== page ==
Let’s say that the VPN subnet is in the range, with netmask, while the LAN 1 VPN server address is To set up a new route to the LAN 2 server, this command can be used on MacOS:

sudo route -n add -net

Note that this route will NOT persist on MacOS, so we need to make it permanent with the following command as well:

sudo networksetup -setadditionalroutes <interface>

Where <interface> is the correct network interface name, e.g. Ethernet. You can get all network interface names with the following command:

networksetup -listallnetworkservices

The routes are easily set up on modern OSs, with notable exception for mobile devices, e.g. Android. Since it requires root permissions, we must think out of box and set up the route in a different way. I found that the easiest way would be to connect the mobile device to the same VPN network, and the routes are set up automatically. Note that in this case VPN must NOT isolate its clients, allowing internal connections.

Local Port Tunnelling via SSH

My first use case was trying to access a service in LAN 2 from LAN 1. Since the server in LAN 2 has an SSH service running, port tunnel was a natural choice.

First, you need to know the IP address of the target service, in my case it was a printer in LAN 2, let’s say with the address. Next, we also need the target port number, which in my case was 631 (IPP).

On a server in LAN 1, a local port tunnel can be created with the following command:

$ ssh -o LogLevel=VERBOSE -N -L 6631: <user>@<server>
Authenticated to <server> ([<server>]:22).


  • -o LogLevel=VERBOSE activates some logging, so you can be sure the tunnel is working
  • -N switch means there will be no additional command execution, hiding the remote prompt
  • <user>@<server> a valid SSH user for the server in LAN 2.

This command opens a port 6631 on localhost or, which forwards to the target service on port 631. Higher local port numbers are advised if you intend to run the command under normal user. Otherwise, you might need to prepend the command with sudo.

Or, in case you want the tunnel accessible by other machines in LAN 1, which do not necessarily have the route to LAN 2 (i.e. mobile devices), you can bind it to the interface IP, let’s say

$ ssh -o LogLevel=VERBOSE -N -L <user>@<server>
Authenticated to <server> ([<server>]:22).

In this case, the LAN 2 service will now be available in LAN 1 via, and any device in LAN 1 should be able to access it.

To close the tunnel, simply press Ctrl+C.

Web Browsing

Second use case was trying to browse the Internet by using the external IP address of the LAN 2 (let’s call it External IP 2). This is possible via SOCKS proxy tunnel, which can also be created by utilizing the SSH service on the LAN 2 server.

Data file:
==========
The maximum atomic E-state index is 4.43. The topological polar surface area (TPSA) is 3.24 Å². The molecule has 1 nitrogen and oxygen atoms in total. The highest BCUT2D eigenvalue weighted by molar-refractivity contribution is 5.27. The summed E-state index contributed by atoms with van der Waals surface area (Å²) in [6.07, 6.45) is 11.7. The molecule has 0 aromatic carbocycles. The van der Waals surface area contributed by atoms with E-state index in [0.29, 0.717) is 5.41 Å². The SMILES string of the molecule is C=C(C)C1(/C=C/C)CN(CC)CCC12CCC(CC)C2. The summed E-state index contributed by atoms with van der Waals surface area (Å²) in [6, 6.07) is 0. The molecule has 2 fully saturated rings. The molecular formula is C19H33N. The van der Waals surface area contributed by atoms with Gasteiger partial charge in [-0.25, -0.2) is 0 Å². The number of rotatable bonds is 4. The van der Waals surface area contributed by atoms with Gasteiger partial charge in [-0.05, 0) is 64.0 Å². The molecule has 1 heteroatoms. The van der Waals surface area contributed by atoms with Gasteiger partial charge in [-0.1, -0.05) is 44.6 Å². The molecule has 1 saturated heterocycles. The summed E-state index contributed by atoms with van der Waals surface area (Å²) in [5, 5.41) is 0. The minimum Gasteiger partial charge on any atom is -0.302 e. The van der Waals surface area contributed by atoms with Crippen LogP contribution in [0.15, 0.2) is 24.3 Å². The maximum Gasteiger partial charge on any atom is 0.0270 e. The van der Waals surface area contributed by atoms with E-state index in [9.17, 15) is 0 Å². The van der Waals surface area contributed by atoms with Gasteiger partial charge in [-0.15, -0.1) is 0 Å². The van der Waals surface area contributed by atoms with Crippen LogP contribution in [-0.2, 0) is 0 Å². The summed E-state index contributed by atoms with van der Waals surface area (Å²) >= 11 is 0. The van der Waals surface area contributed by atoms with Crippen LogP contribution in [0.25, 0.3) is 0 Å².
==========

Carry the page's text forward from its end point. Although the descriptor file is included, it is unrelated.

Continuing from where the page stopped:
First, we need to set up the system to use the SOCKS proxy on the local port, let’s say 1337. On MacOS, this can be done via Settings > Network > Advanced and then switching on the SOCKS Proxy under Proxies tab. Enter localhost for the server name, and 1337 for port.


Then, to actually create the tunnel, simply open the connection to the server in LAN 2:

$ ssh -o LogLevel=VERBOSE -N -C -D 1337 <user>@<server>
Authenticated to <server> ([<server>]:22).

Afterwards, all web requests should just try to use the system settings for proxy, most probably this is already the case in your web browser if you didn’t modify its network settings. If you try to determine the external IP address, it should be External IP 2!

To further automate this, here is a short shell script to turn on the system proxy, activate the tunnel, and then wait for Ctrl+C signal before terminating and restoring network settings. It might not work for you without setting up passwordless SSH access to LAN 2 server, but that’s out of the scope of this guide.

echo Turning on proxy...
networksetup -setsocksfirewallproxystate <interface> on
networksetup -getsocksfirewallproxy <interface>
control_c() {
    echo Caught Ctrl+C, exiting cleanly...
    echo Turning off proxy...
    networksetup -setsocksfirewallproxystate <interface> off
    networksetup -getsocksfirewallproxy <interface>
    echo Done.
    exit 0
echo Setting up Ctrl+C trap...
trap control_c INT
echo Running proxy tunnel...
ssh -o LogLevel=VERBOSE -N -C -D 1337 <user>@<server>

Where <interface> is the correct network interface name, e.g. Ethernet, and <user>@<server> a valid SSH user for the server in LAN 2.


I was able to successfully replicate most of the use cases for a VPN with this approach, but not everything was possible.

For example, I still don’t have an easy way for mobile devices to use the SOCKS proxy, because apparently that is not readily available in current Android?! But, other than that, most other services are usable with acceptable performance, even without direct access to the target network.

Hopefully, this guide helps you a bit if you are in a similar situation as me. Good luck!